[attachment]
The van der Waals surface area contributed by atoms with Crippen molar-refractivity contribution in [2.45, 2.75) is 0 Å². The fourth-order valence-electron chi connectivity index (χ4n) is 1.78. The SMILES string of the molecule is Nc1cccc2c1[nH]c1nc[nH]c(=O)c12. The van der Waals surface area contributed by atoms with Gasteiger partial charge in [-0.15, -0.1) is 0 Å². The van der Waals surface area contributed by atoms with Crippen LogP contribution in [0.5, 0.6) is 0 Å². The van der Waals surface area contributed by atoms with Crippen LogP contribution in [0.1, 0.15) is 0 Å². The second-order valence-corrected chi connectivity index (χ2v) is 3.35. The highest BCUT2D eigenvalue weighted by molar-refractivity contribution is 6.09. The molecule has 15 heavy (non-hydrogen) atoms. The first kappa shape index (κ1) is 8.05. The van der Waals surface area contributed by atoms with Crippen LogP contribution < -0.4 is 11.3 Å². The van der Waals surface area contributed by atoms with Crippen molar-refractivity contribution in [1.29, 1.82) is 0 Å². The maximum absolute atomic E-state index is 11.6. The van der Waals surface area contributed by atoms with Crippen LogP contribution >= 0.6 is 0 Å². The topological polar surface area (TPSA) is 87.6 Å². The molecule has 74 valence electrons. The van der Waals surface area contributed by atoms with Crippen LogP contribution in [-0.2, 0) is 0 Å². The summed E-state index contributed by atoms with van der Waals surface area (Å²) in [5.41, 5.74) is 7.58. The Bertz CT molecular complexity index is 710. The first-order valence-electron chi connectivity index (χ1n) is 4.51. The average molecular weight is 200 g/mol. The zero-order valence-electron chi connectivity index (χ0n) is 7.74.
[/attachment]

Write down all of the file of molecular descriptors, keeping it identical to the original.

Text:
The van der Waals surface area contributed by atoms with Crippen molar-refractivity contribution in [2.45, 2.75) is 0 Å². The fourth-order valence-electron chi connectivity index (χ4n) is 1.78. The SMILES string of the molecule is Nc1cccc2c1[nH]c1nc[nH]c(=O)c12. The van der Waals surface area contributed by atoms with Gasteiger partial charge in [-0.15, -0.1) is 0 Å². The van der Waals surface area contributed by atoms with Crippen LogP contribution in [0.5, 0.6) is 0 Å². The van der Waals surface area contributed by atoms with Crippen LogP contribution in [0.1, 0.15) is 0 Å². The second-order valence-corrected chi connectivity index (χ2v) is 3.35. The highest BCUT2D eigenvalue weighted by molar-refractivity contribution is 6.09. The molecule has 15 heavy (non-hydrogen) atoms. The first kappa shape index (κ1) is 8.05. The van der Waals surface area contributed by atoms with Crippen LogP contribution < -0.4 is 11.3 Å². The van der Waals surface area contributed by atoms with Crippen molar-refractivity contribution in [1.29, 1.82) is 0 Å². The maximum absolute atomic E-state index is 11.6. The van der Waals surface area contributed by atoms with Crippen LogP contribution >= 0.6 is 0 Å². The topological polar surface area (TPSA) is 87.6 Å². The molecule has 74 valence electrons. The van der Waals surface area contributed by atoms with Crippen LogP contribution in [-0.2, 0) is 0 Å². The summed E-state index contributed by atoms with van der Waals surface area (Å²) in [5.41, 5.74) is 7.58. The Bertz CT molecular complexity index is 710. The first-order valence-electron chi connectivity index (χ1n) is 4.51. The average molecular weight is 200 g/mol. The zero-order valence-electron chi connectivity index (χ0n) is 7.74.